IBM must be brimming with confidence about its new automated system for performing chemical synthesis because Big Blue just had twenty or so journalists demo the complex technology live in a virtual room. IBM even had one of the journalists choose the molecule for the demo: a molecule in a potential Covid-19 treatment. And then we watched as the system synthesized and tested the molecule and provided its analysis in a PDF document that we all saw in the other journalist’s computer. It all worked; again, that’s confidence. The complex system is based upon technology IBM started developing three years ago that uses artificial intelligence (AI) to predict chemical reactions. In August 2018, IBM made this service available via the Cloud and dubbed it RXN for Chemistry. Now, the company has added a new wrinkle to its Cloud-based AI: robotics. This new and improved system is no longer named simply RXN for Chemistry, but Continue reading Robotics, AI, and Cloud Computing Combine to Supercharge Chemical and Drug Synthesis
The research described in this article has been published on a preprint server but has not yet been peer-reviewed by scientific or medical experts. During the current coronavirus pandemic, one of the riskiest parts of a health care worker’s job is assessing people who have symptoms of Covid-19. Researchers from MIT and Brigham and Women’s Hospital hope to reduce that risk by using robots to remotely measure patients’ vital signs. The robots, which are controlled by a handheld device, can also carry a tablet that allows doctors to ask patients about their symptoms without being in the same room. “In robotics, one of our goals is to use automation and robotic technology to remove people from dangerous jobs,” says Henwei Huang, an MIT postdoc. “We thought it should be possible for us to use a robot to remove the health care worker from the risk of directly exposing themselves to Continue reading Robot takes contact-free measurements of patients’ vital signs
Los cerebros están hablando con las computadoras, y las computadoras con los cerebros. ¿Nuestros sueños están a salvo? More details
Brains are talking to computers, and computers to brains. Are our daydreams safe? More details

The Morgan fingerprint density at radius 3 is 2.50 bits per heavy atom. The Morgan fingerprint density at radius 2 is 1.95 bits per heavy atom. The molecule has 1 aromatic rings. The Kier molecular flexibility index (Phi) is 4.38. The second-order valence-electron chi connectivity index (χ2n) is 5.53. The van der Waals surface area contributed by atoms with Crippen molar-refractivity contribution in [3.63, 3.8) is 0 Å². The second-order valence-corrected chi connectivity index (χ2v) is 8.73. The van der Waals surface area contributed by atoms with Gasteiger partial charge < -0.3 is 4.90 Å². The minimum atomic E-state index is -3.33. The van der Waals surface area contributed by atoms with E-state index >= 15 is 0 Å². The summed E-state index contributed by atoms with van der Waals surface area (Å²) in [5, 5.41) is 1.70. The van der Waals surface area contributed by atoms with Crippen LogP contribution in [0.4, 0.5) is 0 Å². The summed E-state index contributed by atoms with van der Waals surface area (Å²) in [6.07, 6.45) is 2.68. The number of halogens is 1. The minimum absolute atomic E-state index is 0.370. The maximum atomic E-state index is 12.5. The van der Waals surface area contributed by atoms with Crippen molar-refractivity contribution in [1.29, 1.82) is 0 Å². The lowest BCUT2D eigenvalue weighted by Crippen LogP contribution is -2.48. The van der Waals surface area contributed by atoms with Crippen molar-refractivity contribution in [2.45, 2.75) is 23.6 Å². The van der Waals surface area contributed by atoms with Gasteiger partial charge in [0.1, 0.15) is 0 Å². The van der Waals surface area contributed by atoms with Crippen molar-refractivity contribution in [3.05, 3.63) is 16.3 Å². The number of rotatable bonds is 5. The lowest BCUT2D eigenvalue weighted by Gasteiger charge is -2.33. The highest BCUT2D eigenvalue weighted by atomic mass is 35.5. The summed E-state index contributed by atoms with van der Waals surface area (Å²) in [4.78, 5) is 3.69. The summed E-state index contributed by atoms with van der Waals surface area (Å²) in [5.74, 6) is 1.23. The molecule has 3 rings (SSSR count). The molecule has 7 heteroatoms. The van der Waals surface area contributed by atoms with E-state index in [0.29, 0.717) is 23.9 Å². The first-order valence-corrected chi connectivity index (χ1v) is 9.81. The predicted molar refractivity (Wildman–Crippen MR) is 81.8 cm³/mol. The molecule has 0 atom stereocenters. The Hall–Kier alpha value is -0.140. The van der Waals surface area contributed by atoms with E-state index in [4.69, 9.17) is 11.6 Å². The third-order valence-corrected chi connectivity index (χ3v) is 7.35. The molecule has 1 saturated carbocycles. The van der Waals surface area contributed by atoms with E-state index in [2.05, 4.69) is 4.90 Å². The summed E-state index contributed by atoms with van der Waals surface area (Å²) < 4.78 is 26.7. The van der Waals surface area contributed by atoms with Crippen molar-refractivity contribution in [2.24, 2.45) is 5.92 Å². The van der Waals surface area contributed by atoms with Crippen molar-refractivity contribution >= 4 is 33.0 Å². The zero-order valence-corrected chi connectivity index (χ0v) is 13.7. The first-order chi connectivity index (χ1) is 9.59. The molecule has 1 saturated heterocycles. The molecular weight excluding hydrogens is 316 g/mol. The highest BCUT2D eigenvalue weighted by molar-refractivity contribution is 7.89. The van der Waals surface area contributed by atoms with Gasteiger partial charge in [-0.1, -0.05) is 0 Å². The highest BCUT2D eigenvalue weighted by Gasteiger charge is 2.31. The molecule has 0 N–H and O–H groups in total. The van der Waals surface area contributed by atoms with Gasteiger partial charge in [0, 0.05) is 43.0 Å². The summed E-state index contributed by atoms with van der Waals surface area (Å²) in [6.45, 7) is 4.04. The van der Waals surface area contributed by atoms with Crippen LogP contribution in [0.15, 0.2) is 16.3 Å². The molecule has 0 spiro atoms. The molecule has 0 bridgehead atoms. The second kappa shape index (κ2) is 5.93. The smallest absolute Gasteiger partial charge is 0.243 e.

Video Friday is your weekly selection of awesome robotics videos, collected by your Automaton bloggers. We’ll also be posting a weekly calendar of upcoming robotics events for the next few months; here’s what we have so far (send us your events!): CLAWAR 2020 – August 24-26, 2020 – [Online Conference] ICUAS 2020 – September 1-4, 2020 – Athens, Greece ICRES 2020 – September 28-29, 2020 – Taipei, Taiwan AUVSI EXPONENTIAL 2020 – October 5-8, 2020 – [Online Conference] IROS 2020 – October 25-29, 2020 – Las Vegas, Nev., USA CYBATHLON 2020 – November 13-14, 2020 – [Online Event] ICSR 2020 – November 14-16, 2020 – Golden, Colo., USA Let us know if you have suggestions for next week, and enjoy today’s videos.
At IROS last year, Caltech and JPL presented a prototype for a ballistically launched quadrotor—once folded up into a sort of football shape with fins, the drone is stuffed into a tube and then fired straight up with a blast of compressed CO2, at which point it unfolds itself, stabilizes, and then flies off. It’s been about half a year, and the prototype has been scaled up in both size and capability, now with a half-dozen rotors and full onboard autonomy that can (barely) squeeze into a 6-inch tube.
The change from Middle Stone Age (MSA) to Later Stone Age (LSA) marks a major cultural change amongst our hunter-gatherer ancestors, but distinguishing between these two industrial complexes is not straightforward. New researc demonstrates how machine learning can provide a valuable tool for archaeologists, and can identify what differentiates the MSA and LSA. More details
Robotic support pets used to reduce depression in older adults and people with dementia acquire bacteria over time, but a simple cleaning procedure can help them from spreading illnesses, according to a new study. More details
A collaboration has created the first microscopic robots that incorporate semiconductor components, allowing them to be controlled – and made to walk – with standard electronic signals. More details
The U.S. National Science Foundation (NSF) announced today an investment of more than $100 million to establish five artificial intelligence (AI) institutes, each receiving roughly $20 million over five years. One of these, the NSF AI Institute for Artificial Intelligence and Fundamental Interactions (IAIFI), will be led by MIT’s Laboratory for Nuclear Science (LNS) and become the intellectual home of more than 25 physics and AI senior researchers at MIT and Harvard, Northeastern, and Tufts universities. By merging research in physics and AI, the IAIFI seeks to tackle some of the most challenging problems in physics, including precision calculations of the structure of matter, gravitational-wave detection of merging black holes, and the extraction of new physical laws from noisy data. “The goal of the IAIFI is to develop the next generation of AI technologies, based on the transformative idea that artificial intelligence can directly incorporate physics intelligence,” says Jesse Thaler, Continue reading National Science Foundation announces MIT-led Institute for Artificial Intelligence and Fundamental Interactions